I like this version of a triceps exercise a lot more than a chair or bench dip because bench dip puts a lot of strain on the front of your shoulders. This version is similar to the “skull crusher” exercise with a barbell, where you lowered a barbell toward the bridge of your nose and pressed it up with your triceps – only without the skull crush risk. Start in a chest press position with your palms facing down and the straps along the tops of your arms. Keep your upper arm straight out as you bend your elbows to lower your body toward your hands. It is important to press your shoulder blades to your back as you do this exercise to keep your shoulders in a straight line. You don’t want your chest to fall forward of your shoulders. Use your triceps to return to the starting position.
This is an exercise that is difficult to do outside of a gym without something like a suspension system. With the TRX anchored at the top of a door or an overhead beam/bar, face the anchor and walk your feet in toward the door so your body is in a straight line and leaned back. Your arms should be straight in front of you, but it’s important to keep your shoulder blades pressed to the back of your ribs to keep your shoulders square, rather than rounded forward. Using your arms and upper back, pull your chest to your hands, keeping your elbows by your sides. Lower back to the starting position and repeat.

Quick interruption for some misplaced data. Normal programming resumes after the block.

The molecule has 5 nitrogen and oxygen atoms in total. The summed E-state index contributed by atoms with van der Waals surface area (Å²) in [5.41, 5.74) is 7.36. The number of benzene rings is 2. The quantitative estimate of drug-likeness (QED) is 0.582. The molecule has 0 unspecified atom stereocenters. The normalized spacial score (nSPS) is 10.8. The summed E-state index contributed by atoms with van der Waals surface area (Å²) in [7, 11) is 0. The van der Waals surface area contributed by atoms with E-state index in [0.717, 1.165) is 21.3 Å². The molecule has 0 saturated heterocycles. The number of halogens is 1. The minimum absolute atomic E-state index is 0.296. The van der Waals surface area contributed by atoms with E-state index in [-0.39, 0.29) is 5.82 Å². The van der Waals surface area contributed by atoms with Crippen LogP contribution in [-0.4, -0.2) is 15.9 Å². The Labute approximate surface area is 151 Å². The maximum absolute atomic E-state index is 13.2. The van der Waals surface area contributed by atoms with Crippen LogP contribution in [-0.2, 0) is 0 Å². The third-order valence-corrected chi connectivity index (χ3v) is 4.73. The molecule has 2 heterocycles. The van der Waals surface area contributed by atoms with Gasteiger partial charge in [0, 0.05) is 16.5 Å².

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Single Arm Power Pull
These are kind of fun, like you’re in an action movie reaching down to rescue someone while yelling, “Reach for my hand!” With your feet about shoulder width apart, grab the handles in your left hand, keep your left elbow by your side, and lean back to a diagonal. Reach your right hand up along the strap to get into the starting position. Now, reach your right hand back and down by extending your left arm and rotating your torso to the right. To get back to the starting position, pull your elbow back to your side and rotate your torso and shoulders to the left as you reach your right hand back up high on the strap. Switch arms and keep rescuing people.
Plank to Pike